also cross-posted on Feminism 2.0
Success in Silicon Valley, most would agree, is more merit driven than almost any other place in the world. It doesn’t matter how old you are, what sex you are, what politics you support or what color you are…. Statistically speaking women have a huge advantage as entrepreneurs.
Privileged much? *
The lastest firestorm about women and entrepeneurship got kicked off by Shira Ovide’s excellent Wall Street Journal article Addressing the Lack of Women Running Tech Startups. Shira’s article has some fine quotes from Dina Kaplan, Yuli Ziv, and Fred Wilson, and this from Rachel Sklar of Change the Ratio:
Part of changing the ratio is just changing awareness, so that the next time Techcrunch is planning a Techcrunch Disrupt, they won’t be able to not see the overwhelming maleness of it.
I thought it was a great read. But not everybody agreed.
Every damn time we have a conference we fret over how we can find women to fill speaking slots. We ask our friends and contacts for suggestions. We beg women to come and speak. Where do we end up? With about 10% of our speakers as women.
Oh please. Fretting, asking, and begging isn’t a plan.
Yes, it’s hard. Stop whining. Take some responsibility.
Allyson Kapin’s Stop Playing the Blame Game, Ja-Naé Duane’s 5 Simple Ways to Help Women as Tech Leaders, and Jessica Wakeman’s 18 Reasons Your Company Might Be a Sausagefest all have some specific suggestions for Michael and TechCrunch — or anybody else who’s working on diversity. Here’s my perspective.
If you really want to make progress, treat it the way you would any other business problem you take seriously. Set goals, put a plan together, hire good people to help you, and do some real outreach. Work with organizations like Change The Ratio, Women Who Tech, Anita Borg Institute, GeekFeminism, BlogHer, Fem2pt0, TechMavens, Women 2.0, ASTIA and so on. Invite them to guest post regularly on TechCrunch. Go to their events. Pay a diversity consultant and invest in their recommendations. Oh and while you’re at it please work on race, age, and other biases in TechCrunch and your other enterprises.
Or not. It’s up to you, of course. But if you ignore all this input and keep acting defensive, don’t expect people to see you as taking diversity seriously.
There’s plenty more privilege (along with some sexism and misogyny) in the comment thread. More positively there’s some good stuff as well, including perspectives from Michelle Lee of Mamabread, Michelle Greer, LToTheWolf, Cindy Gallop of If We Ran the World, and many others. Women and allies are underrepresented in the thread but more than holding their own 🙂 There’s also a brief appearance from Fred Wilson, and a great riposte by self-described angry feminist Millercan, who responds to a clueless comment about meritocracy with:
have been in tech (my guess) since before you were in kindergarten. i’ve been rewarded based on merit. but never as well as men who actually shipped shitty products, or took out 16 million organizations with narcissistic behavior.
There have been some excellent followup posts as well, including from Cindy Gallop, Michelle Greer, Jamelle Bouie, K. Tempest Bradford and Terri on Geek Feminism, Eva Smith, Ivan Boothe, Laurie on Seldo.com, Alyson Shontel, Kay on Feministe, clarely on Mavenity, Helena Stone, Fred Wilson, and Irin Carmon’s What Do “Where are the Women” Sh*tstorms Achieve? in Jezebel.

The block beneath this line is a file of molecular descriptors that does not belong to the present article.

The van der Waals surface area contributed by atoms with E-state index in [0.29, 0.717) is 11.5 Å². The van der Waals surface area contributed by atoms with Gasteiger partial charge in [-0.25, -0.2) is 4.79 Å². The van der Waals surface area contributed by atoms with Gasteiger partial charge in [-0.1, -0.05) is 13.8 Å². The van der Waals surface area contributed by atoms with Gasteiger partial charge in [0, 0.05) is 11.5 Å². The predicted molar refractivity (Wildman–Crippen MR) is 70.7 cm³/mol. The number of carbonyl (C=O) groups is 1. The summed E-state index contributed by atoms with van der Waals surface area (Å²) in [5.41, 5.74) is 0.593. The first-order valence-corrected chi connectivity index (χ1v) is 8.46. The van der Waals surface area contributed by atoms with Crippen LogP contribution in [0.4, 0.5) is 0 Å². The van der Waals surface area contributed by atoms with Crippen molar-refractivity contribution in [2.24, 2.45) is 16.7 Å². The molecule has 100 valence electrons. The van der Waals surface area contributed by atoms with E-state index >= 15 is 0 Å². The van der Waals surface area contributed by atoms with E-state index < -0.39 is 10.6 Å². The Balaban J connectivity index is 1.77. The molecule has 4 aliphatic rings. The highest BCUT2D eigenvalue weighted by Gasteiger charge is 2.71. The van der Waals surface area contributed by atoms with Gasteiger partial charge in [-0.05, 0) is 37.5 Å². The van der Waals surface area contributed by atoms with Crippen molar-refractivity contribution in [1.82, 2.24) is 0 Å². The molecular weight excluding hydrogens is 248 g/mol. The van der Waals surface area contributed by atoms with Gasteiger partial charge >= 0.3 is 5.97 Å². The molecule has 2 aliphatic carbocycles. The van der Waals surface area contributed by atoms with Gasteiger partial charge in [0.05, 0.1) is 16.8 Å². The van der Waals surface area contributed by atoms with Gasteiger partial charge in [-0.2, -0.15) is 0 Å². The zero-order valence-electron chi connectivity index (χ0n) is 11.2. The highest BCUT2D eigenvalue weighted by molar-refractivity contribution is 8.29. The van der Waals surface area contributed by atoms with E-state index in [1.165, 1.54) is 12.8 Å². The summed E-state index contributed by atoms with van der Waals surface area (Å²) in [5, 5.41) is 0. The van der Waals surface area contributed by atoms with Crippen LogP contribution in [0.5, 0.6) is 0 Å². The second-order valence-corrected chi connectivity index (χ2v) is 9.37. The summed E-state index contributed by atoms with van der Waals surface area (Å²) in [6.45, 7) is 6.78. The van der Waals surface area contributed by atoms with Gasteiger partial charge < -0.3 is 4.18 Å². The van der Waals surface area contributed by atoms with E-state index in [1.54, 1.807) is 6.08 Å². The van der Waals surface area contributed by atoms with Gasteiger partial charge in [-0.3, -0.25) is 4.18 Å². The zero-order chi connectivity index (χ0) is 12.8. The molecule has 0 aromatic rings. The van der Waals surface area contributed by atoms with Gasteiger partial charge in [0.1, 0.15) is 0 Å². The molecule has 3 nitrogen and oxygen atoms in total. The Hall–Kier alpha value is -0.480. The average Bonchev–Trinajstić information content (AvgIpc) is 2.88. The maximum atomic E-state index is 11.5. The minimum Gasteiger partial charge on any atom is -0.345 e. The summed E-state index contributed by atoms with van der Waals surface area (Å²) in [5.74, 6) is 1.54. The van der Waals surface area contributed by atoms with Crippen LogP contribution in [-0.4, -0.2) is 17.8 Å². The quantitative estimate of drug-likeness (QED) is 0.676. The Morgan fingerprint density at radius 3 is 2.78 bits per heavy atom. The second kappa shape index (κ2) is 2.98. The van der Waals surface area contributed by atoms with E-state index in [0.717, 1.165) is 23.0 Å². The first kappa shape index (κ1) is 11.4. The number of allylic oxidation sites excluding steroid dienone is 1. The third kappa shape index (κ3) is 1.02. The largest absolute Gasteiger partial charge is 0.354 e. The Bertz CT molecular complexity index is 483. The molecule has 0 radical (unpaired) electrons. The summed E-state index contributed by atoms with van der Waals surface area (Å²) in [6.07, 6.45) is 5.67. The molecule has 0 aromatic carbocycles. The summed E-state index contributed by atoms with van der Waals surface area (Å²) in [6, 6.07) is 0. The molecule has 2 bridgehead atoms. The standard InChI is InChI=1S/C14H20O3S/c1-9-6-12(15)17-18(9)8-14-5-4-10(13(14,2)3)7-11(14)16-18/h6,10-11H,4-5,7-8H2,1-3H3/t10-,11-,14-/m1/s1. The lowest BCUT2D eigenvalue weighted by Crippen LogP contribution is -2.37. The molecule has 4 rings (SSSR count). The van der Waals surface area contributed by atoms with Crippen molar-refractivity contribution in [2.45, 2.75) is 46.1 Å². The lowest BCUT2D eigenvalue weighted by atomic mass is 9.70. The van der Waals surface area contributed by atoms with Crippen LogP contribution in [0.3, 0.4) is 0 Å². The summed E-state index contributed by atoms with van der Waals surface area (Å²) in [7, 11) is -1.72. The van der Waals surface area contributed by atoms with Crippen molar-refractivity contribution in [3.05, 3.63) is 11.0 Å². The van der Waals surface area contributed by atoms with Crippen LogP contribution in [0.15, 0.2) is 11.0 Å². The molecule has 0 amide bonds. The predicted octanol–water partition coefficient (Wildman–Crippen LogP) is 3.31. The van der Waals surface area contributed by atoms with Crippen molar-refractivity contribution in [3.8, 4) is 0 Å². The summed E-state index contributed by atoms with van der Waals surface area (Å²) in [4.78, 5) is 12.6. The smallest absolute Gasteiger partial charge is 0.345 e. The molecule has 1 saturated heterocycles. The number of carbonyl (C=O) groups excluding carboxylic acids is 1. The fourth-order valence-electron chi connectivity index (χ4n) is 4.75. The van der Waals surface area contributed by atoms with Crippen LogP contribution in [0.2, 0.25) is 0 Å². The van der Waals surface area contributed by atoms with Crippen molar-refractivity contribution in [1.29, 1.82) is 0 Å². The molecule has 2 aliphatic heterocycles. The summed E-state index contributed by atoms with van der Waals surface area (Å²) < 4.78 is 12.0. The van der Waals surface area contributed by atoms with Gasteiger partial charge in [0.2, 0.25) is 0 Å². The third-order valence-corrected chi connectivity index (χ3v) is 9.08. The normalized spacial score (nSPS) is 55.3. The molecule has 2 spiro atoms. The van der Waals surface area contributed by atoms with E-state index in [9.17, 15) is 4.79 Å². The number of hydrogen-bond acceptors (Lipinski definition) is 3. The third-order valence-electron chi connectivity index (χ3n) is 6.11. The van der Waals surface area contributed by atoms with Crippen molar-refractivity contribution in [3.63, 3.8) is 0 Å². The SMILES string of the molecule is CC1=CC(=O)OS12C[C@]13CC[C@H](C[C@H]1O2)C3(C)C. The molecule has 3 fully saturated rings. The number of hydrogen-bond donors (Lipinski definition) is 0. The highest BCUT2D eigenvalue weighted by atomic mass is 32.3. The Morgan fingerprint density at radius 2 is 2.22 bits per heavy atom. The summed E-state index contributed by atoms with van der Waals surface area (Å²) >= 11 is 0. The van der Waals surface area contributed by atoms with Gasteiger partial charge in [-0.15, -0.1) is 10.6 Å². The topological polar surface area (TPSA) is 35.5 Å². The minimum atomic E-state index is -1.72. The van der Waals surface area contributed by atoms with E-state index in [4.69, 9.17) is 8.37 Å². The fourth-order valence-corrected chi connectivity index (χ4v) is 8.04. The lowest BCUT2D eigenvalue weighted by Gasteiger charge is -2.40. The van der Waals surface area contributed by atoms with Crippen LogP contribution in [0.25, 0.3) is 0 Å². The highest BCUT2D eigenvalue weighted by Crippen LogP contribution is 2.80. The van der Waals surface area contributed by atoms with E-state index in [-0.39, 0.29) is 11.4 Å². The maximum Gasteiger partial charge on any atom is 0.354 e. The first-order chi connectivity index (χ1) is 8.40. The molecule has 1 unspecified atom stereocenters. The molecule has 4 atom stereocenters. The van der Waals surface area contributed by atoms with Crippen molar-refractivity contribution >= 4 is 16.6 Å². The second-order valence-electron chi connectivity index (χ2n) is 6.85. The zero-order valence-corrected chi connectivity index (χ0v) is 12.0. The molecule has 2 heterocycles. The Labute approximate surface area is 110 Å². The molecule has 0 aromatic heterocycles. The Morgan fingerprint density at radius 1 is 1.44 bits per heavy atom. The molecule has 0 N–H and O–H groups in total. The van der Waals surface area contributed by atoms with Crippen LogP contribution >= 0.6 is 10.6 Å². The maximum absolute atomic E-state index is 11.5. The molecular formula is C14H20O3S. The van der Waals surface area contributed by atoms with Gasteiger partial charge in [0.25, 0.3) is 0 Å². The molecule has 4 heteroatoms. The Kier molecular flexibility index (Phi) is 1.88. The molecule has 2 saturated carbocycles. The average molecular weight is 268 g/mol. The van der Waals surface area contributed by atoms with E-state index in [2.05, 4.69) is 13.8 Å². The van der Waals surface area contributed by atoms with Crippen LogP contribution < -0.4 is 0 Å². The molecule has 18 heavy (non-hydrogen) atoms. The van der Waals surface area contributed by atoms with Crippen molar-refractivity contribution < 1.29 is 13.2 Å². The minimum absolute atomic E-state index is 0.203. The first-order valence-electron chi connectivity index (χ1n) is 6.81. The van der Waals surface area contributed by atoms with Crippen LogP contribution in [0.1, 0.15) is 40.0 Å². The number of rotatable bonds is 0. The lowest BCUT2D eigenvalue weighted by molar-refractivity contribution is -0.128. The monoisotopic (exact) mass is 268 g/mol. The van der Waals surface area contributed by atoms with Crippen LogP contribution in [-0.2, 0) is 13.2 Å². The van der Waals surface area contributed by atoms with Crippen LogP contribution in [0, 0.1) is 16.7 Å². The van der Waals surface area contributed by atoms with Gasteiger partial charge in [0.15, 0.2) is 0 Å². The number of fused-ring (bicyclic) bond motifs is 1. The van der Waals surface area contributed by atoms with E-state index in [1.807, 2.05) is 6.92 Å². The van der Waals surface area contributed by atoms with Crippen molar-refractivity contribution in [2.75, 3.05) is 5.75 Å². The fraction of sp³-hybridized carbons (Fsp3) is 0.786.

Update, Sept 3: Two more excellent posts: Aliza Sherman’s We Aren’t Blaming Men and Sasha Pasulka’s Stop Telling People How They Should Feel About It (on Seattle 2.0! Go Pacific Northwest!)
Sept 6: But wait there’s more! Gayle Laakmann’s Blame Men — And Women, Audrey Watters “Ambient Un-belonging” Geoff Livingston’s Mindfulness is the Key to Finding Female Speakers and Mackenzie’s Finding more women to speak at Ohio LinuxFest are all well worth reading.
Sept 20: Links from the Arrington/TechCrunch women in tech kerfuffle has a lot more perspectives, as do the comments here
|That said, Arrington’s position has gotten some support, too. Here’s what the all-male team at Charles River Ventures has to say on Twitter|
I think of articles like this as a fascinating snapshot of how privilege, combined with the “guys talking to guys who talk about guys” cliquing behavior, leads to a remarkably convenient blind spot for Arrington — as well as a lot of his readers, and so many other privileged white guys.
At the same time, though, it’s also a great sign of the momentum that the women-in-technology networks and their allies are making. The steady coverage in Fast Company, Mercury News, New York Times, Wall Street Journal and other high profile sites, along with the overwhelming evidence, increases the pressure on the “objective” defenders of the status quo. It’s getting harder and harder to deny there’s a problem, and that the advantages moving ahead will go to those who address it most quickly.
So I’m sure we’ll be seeing a lot more “anxious masculinity under threat” blog posts.
Something to look forward to!
Update: See Links from the Arrington kerfuffle for much more discussion
* In fact, most don’t agree. Michael presumably knows the data that’s been published in TechCrunch and elsewhere about the superior performance of women-run startup. And yet less than 10% of the successes are by women. Unless you’re sexist enough to believe that women don’t want to run companies or are for some reason less qualified, there’s no way to reconcile this a belief that Silicon Valley is a meritocracy — let alone that women have systemic advantages.